11. "The Price of Oranges" by Nancy Kress. Starts off great, but loses me a
little while bashing in my head with the PC message. I agree with the
message, OK? The story and idea are really good - please lessen the
self-important social commentary and stick to the storytelling! Still,
overall, a very good read.
12. "Death Ship" by Richard Matheson. I kept thinking of the Twilight Zone
as I read this one - and look - - Turns out it WAS a Twilight Zone episode,
one I'd never seen. Creepy idea, with a Serling-esque head-scratcher ending.
Execution: OK. A little too dated for me though.
13. "Trapalanda" by Charles Sheffield. Well-written, with an interesting
lingering question. I didn't dislike it, but. . . it felt over-long and some
elements felt contrived.
14. "Time's Arrow" by Arthur C Clarke. I'm sure this story was a thrilling
read in the 50s. The man's a genius, but he has other works that have far
better withstood the test of time.
15. "The Pure Product" by John Kessel. The best idea in this entire
anthology: a bored, deathless superhuman from the far future lives in the
present; he and others from his era travel back in time mainly to screw with
us. On page 3 of this story, I thought I was reading the best in the book.
The whole thing falls apart though, and ends up way down here in my list.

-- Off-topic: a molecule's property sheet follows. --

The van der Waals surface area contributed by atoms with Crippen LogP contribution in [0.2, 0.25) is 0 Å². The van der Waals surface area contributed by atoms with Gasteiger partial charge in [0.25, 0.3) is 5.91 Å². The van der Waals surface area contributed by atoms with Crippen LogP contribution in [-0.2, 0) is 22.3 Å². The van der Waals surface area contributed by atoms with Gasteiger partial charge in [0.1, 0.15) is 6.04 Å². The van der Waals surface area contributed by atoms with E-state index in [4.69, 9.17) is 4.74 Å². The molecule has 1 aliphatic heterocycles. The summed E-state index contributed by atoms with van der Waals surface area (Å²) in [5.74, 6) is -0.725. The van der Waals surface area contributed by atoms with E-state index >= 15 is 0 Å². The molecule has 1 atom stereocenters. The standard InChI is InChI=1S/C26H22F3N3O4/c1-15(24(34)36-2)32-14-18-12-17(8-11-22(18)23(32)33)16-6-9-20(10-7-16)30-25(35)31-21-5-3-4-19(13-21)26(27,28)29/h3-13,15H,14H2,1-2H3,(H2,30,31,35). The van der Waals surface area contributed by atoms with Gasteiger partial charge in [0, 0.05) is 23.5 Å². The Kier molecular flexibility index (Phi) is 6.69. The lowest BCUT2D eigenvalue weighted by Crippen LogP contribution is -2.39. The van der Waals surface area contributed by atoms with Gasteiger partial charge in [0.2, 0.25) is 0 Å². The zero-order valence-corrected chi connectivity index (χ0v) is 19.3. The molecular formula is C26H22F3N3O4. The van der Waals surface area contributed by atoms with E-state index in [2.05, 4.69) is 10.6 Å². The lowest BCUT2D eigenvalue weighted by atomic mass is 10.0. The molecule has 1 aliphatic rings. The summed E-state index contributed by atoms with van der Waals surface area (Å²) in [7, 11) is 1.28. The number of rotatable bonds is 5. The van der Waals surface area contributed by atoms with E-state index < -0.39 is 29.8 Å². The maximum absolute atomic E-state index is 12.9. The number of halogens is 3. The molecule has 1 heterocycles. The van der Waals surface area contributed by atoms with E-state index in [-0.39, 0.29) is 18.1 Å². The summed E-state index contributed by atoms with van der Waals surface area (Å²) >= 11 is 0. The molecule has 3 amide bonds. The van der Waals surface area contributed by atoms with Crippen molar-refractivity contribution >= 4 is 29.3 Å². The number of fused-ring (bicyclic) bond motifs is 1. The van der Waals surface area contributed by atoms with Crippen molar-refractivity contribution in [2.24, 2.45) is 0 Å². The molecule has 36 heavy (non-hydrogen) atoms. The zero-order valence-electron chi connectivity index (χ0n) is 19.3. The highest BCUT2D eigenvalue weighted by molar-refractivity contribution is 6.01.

16. "I'm Scared" by Jack Finney. Maybe this was cutting-edge in the 50s, but
I found it almost unreadable. A man tells of a bunch of weird, seemingly
unrelated temporal anomalies he's seen in the world around him, as evidence
of some unraveling of time.
17. "Timetipping" by Jack Dann. The world around him is in constant flux,
changing from second to second as everyone else "Timetips" except for Paley
Litwak and so he keeps going to shuls or synagogues and I still have no idea
what the hell happened in this story.
18. "The Anniversary Project" by Joe Haldeman. This story is a mess. I get
it, but I just didn't get it.
I don't think these are the 18 Best Time Travel Stories of the Twentieth
Century. There are better ones that have been omitted ("Mozart in
Mirrorshades" by Bruce Sterling immediately comes to mind). But I can
forgive the title. After all, who'd buy a book called A Bunch of Time
Travel Stories from the Last 59 Years of the 20th Century, Some Great, some
OK, Some Not So Good, even if that is a more accurate description?
The top eleven stories in my list here are all good, and worth your time.
Click here to buy Best Time Travel Stories of the 20th Century, edited by Harry Turtledove, Martin H. Greenberg on Amazon